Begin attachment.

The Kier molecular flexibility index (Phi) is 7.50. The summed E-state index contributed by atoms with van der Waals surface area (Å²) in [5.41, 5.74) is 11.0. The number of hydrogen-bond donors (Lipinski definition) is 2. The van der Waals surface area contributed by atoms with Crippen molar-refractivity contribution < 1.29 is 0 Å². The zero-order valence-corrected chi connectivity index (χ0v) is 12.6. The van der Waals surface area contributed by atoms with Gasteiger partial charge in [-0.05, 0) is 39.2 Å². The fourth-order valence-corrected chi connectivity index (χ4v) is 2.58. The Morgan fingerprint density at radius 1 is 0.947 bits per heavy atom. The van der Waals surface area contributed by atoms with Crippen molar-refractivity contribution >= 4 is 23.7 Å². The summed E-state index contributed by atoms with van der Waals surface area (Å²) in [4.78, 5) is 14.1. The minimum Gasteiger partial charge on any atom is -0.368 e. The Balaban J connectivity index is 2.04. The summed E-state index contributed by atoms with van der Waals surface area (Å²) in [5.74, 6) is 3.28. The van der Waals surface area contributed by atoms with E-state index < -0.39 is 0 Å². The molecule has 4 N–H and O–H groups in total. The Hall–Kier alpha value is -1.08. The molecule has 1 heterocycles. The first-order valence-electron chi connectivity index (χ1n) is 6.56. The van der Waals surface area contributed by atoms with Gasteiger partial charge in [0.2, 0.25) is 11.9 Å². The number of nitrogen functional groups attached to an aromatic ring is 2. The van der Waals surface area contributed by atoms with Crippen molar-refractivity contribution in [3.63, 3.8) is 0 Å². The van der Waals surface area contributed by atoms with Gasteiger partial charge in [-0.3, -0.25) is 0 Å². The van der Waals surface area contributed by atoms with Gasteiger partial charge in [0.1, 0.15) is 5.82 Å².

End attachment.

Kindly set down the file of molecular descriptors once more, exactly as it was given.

The Kier molecular flexibility index (Phi) is 7.50. The summed E-state index contributed by atoms with van der Waals surface area (Å²) in [5.41, 5.74) is 11.0. The number of hydrogen-bond donors (Lipinski definition) is 2. The van der Waals surface area contributed by atoms with Crippen molar-refractivity contribution < 1.29 is 0 Å². The zero-order valence-corrected chi connectivity index (χ0v) is 12.6. The van der Waals surface area contributed by atoms with Gasteiger partial charge in [-0.05, 0) is 39.2 Å². The fourth-order valence-corrected chi connectivity index (χ4v) is 2.58. The Morgan fingerprint density at radius 1 is 0.947 bits per heavy atom. The van der Waals surface area contributed by atoms with Crippen molar-refractivity contribution >= 4 is 23.7 Å². The summed E-state index contributed by atoms with van der Waals surface area (Å²) in [4.78, 5) is 14.1. The minimum Gasteiger partial charge on any atom is -0.368 e. The Balaban J connectivity index is 2.04. The summed E-state index contributed by atoms with van der Waals surface area (Å²) in [5.74, 6) is 3.28. The van der Waals surface area contributed by atoms with E-state index < -0.39 is 0 Å². The molecule has 4 N–H and O–H groups in total. The Hall–Kier alpha value is -1.08. The molecule has 1 heterocycles. The first-order valence-electron chi connectivity index (χ1n) is 6.56. The van der Waals surface area contributed by atoms with Gasteiger partial charge in [0.2, 0.25) is 11.9 Å². The number of nitrogen functional groups attached to an aromatic ring is 2. The van der Waals surface area contributed by atoms with Crippen molar-refractivity contribution in [3.63, 3.8) is 0 Å². The van der Waals surface area contributed by atoms with Gasteiger partial charge in [-0.3, -0.25) is 0 Å². The van der Waals surface area contributed by atoms with Gasteiger partial charge in [0.1, 0.15) is 5.82 Å².